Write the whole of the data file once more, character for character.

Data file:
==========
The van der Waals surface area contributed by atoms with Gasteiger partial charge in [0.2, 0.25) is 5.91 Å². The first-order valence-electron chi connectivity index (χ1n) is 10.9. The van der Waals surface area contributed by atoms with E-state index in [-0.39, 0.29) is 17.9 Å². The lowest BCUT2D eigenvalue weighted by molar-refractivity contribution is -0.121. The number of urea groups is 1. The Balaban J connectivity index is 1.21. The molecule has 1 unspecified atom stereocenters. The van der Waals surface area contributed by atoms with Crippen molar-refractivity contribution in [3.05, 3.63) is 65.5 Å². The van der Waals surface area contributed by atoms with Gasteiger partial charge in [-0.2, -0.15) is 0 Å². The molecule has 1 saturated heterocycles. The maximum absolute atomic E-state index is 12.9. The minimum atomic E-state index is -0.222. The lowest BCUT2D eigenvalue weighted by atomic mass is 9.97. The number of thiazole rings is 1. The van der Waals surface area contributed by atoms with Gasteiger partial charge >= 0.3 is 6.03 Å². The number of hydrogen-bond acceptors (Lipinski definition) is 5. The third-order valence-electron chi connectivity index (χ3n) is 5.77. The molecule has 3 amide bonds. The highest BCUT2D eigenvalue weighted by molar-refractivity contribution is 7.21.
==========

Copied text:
The van der Waals surface area contributed by atoms with Gasteiger partial charge in [0.2, 0.25) is 5.91 Å². The first-order valence-electron chi connectivity index (χ1n) is 10.9. The van der Waals surface area contributed by atoms with E-state index in [-0.39, 0.29) is 17.9 Å². The lowest BCUT2D eigenvalue weighted by molar-refractivity contribution is -0.121. The number of urea groups is 1. The Balaban J connectivity index is 1.21. The molecule has 1 unspecified atom stereocenters. The van der Waals surface area contributed by atoms with Crippen molar-refractivity contribution in [3.05, 3.63) is 65.5 Å². The van der Waals surface area contributed by atoms with Gasteiger partial charge in [-0.2, -0.15) is 0 Å². The molecule has 1 saturated heterocycles. The maximum absolute atomic E-state index is 12.9. The minimum atomic E-state index is -0.222. The lowest BCUT2D eigenvalue weighted by atomic mass is 9.97. The number of thiazole rings is 1. The van der Waals surface area contributed by atoms with Gasteiger partial charge >= 0.3 is 6.03 Å². The number of hydrogen-bond acceptors (Lipinski definition) is 5. The third-order valence-electron chi connectivity index (χ3n) is 5.77. The molecule has 3 amide bonds. The highest BCUT2D eigenvalue weighted by molar-refractivity contribution is 7.21.